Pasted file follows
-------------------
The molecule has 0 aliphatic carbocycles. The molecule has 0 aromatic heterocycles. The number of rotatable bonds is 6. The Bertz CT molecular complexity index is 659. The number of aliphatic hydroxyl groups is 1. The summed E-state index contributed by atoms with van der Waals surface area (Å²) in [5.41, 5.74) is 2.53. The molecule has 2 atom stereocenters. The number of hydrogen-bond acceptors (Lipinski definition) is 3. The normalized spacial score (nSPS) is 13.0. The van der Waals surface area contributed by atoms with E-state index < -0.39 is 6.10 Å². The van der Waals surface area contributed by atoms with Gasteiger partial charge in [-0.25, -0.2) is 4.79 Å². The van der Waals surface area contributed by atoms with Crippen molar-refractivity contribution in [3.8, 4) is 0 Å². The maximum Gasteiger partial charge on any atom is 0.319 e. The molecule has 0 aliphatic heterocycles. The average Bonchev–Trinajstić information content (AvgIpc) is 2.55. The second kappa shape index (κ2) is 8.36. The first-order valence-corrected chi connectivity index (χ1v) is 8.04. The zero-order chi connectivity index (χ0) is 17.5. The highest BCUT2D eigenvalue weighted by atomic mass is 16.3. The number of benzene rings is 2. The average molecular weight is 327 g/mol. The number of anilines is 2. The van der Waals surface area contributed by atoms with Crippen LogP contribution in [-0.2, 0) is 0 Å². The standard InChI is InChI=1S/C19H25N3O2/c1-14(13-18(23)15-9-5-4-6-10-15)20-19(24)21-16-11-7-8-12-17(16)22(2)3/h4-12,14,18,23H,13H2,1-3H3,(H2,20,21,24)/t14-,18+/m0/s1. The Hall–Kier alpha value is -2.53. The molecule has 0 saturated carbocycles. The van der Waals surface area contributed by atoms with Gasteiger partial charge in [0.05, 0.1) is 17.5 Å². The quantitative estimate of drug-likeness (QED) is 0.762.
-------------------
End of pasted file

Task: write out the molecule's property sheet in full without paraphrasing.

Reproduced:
The molecule has 0 aliphatic carbocycles. The molecule has 0 aromatic heterocycles. The number of rotatable bonds is 6. The Bertz CT molecular complexity index is 659. The number of aliphatic hydroxyl groups is 1. The summed E-state index contributed by atoms with van der Waals surface area (Å²) in [5.41, 5.74) is 2.53. The molecule has 2 atom stereocenters. The number of hydrogen-bond acceptors (Lipinski definition) is 3. The normalized spacial score (nSPS) is 13.0. The van der Waals surface area contributed by atoms with E-state index < -0.39 is 6.10 Å². The van der Waals surface area contributed by atoms with Gasteiger partial charge in [-0.25, -0.2) is 4.79 Å². The van der Waals surface area contributed by atoms with Crippen molar-refractivity contribution in [3.8, 4) is 0 Å². The maximum Gasteiger partial charge on any atom is 0.319 e. The molecule has 0 aliphatic heterocycles. The average Bonchev–Trinajstić information content (AvgIpc) is 2.55. The second kappa shape index (κ2) is 8.36. The first-order valence-corrected chi connectivity index (χ1v) is 8.04. The zero-order chi connectivity index (χ0) is 17.5. The highest BCUT2D eigenvalue weighted by atomic mass is 16.3. The number of benzene rings is 2. The average molecular weight is 327 g/mol. The number of anilines is 2. The van der Waals surface area contributed by atoms with Crippen LogP contribution in [-0.2, 0) is 0 Å². The standard InChI is InChI=1S/C19H25N3O2/c1-14(13-18(23)15-9-5-4-6-10-15)20-19(24)21-16-11-7-8-12-17(16)22(2)3/h4-12,14,18,23H,13H2,1-3H3,(H2,20,21,24)/t14-,18+/m0/s1. The Hall–Kier alpha value is -2.53. The molecule has 0 saturated carbocycles. The van der Waals surface area contributed by atoms with Gasteiger partial charge in [0.05, 0.1) is 17.5 Å². The quantitative estimate of drug-likeness (QED) is 0.762.